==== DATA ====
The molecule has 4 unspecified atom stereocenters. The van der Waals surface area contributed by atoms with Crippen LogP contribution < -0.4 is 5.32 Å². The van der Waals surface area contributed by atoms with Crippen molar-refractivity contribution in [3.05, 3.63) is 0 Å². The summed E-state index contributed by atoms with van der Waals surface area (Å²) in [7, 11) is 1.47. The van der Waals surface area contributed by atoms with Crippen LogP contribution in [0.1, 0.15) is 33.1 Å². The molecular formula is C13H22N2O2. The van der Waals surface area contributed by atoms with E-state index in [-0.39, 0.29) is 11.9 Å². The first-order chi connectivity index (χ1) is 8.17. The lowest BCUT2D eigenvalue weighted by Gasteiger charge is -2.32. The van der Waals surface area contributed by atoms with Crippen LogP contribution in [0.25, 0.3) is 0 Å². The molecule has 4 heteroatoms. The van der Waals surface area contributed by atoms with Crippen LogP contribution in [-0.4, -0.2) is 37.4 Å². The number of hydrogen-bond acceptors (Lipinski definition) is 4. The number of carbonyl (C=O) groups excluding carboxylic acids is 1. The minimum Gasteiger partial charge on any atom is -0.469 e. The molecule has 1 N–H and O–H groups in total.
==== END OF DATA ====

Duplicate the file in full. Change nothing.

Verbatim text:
The molecule has 4 unspecified atom stereocenters. The van der Waals surface area contributed by atoms with Crippen LogP contribution < -0.4 is 5.32 Å². The van der Waals surface area contributed by atoms with Crippen molar-refractivity contribution in [3.05, 3.63) is 0 Å². The summed E-state index contributed by atoms with van der Waals surface area (Å²) in [7, 11) is 1.47. The van der Waals surface area contributed by atoms with Crippen LogP contribution in [0.1, 0.15) is 33.1 Å². The molecular formula is C13H22N2O2. The van der Waals surface area contributed by atoms with E-state index in [-0.39, 0.29) is 11.9 Å². The first-order chi connectivity index (χ1) is 8.17. The lowest BCUT2D eigenvalue weighted by Gasteiger charge is -2.32. The van der Waals surface area contributed by atoms with Crippen LogP contribution in [0.25, 0.3) is 0 Å². The molecule has 4 heteroatoms. The van der Waals surface area contributed by atoms with Crippen LogP contribution in [-0.4, -0.2) is 37.4 Å². The number of hydrogen-bond acceptors (Lipinski definition) is 4. The number of carbonyl (C=O) groups excluding carboxylic acids is 1. The minimum Gasteiger partial charge on any atom is -0.469 e. The molecule has 1 N–H and O–H groups in total.